Quo vadis high-resolution continuum source atomic/molecular absorption spectrometry?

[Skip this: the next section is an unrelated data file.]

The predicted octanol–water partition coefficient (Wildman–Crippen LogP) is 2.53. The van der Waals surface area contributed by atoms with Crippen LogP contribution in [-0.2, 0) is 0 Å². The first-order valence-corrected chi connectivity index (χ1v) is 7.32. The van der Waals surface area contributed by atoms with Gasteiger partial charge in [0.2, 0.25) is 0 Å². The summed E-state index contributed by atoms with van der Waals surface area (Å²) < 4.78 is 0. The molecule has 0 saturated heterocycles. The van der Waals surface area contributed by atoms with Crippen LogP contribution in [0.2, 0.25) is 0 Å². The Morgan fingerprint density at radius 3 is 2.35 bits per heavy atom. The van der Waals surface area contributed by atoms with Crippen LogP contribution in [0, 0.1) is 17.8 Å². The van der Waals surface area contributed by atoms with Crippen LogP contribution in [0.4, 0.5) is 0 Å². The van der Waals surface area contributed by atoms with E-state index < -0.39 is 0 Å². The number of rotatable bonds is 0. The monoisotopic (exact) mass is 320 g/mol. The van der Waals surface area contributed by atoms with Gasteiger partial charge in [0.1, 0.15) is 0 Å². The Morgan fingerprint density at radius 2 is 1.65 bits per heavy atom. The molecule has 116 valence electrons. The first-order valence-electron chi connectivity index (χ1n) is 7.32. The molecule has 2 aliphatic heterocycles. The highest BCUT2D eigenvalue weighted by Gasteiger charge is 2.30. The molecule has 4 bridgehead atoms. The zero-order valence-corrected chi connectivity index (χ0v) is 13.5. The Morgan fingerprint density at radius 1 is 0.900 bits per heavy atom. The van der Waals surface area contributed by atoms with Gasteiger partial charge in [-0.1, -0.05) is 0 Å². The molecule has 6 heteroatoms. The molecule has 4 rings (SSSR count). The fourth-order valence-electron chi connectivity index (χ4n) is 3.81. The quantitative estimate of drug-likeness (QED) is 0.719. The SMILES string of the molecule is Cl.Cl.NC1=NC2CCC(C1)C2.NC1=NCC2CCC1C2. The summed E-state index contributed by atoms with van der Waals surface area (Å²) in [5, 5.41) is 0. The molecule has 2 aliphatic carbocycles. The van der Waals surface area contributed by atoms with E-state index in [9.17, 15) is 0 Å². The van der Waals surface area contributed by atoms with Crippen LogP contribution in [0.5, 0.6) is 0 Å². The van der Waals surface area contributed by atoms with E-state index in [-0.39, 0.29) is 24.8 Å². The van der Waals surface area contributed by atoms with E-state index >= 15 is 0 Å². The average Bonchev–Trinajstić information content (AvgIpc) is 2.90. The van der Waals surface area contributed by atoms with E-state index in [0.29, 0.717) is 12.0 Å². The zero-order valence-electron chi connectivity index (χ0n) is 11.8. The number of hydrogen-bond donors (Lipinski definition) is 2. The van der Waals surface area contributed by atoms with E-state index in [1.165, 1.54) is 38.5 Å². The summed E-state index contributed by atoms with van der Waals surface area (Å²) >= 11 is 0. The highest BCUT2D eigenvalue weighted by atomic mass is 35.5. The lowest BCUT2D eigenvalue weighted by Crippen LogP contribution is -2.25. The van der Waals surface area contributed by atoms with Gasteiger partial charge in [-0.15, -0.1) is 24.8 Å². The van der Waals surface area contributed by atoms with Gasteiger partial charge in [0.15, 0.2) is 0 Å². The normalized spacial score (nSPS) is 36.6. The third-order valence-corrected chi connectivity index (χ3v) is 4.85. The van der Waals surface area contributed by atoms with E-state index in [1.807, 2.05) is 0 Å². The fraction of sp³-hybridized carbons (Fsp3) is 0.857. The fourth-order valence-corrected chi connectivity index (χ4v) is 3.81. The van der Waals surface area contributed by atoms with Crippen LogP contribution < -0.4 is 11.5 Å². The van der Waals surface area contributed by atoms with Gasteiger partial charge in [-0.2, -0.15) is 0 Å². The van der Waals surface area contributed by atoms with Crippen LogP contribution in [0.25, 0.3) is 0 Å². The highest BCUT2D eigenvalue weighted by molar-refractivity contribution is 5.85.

After more than a decade since its commercial introduction, high-resolution continuum source atomic/molecular absorption spectrometry may be facing a mid-life crisis. Certainly, it is no longer a novel technique full of unknown potential, so it would already be time to establish the fields for which it is most suitable. This is, however, not so simple for a number of reasons. In the first place, more than a technique what we are discussing herein is a type of instrumentation with the potential to use two different techniques (atomic or molecular absorption), making it somewhat unique. Furthermore, the two techniques have not been explored equally, and more research on the mechanisms of formation of diatomic molecules is clearly needed. In the second place, new possibilities have recently appeared in the literature that need to be weighed as well. And there is the still unfulfilled, but nowadays more technically feasible than ever, promise to significantly increase the multi-elemental capabilities. This review critically examines the main research areas currently explored (namely, (i) direct analysis of solids and complex liquid materials, and (ii) determination of non-metals at trace levels via monitoring of molecular species) as well as the new venues (specifically, (i) isotopic analysis via monitoring of molecular species, and (ii) selective detection, quantification and sizing of nanoparticles) while also considering new instrumental developments, in an attempt to properly place high-resolution continuum source atomic/molecular absorption spectrometry in the field of trace element and isotopic analysis.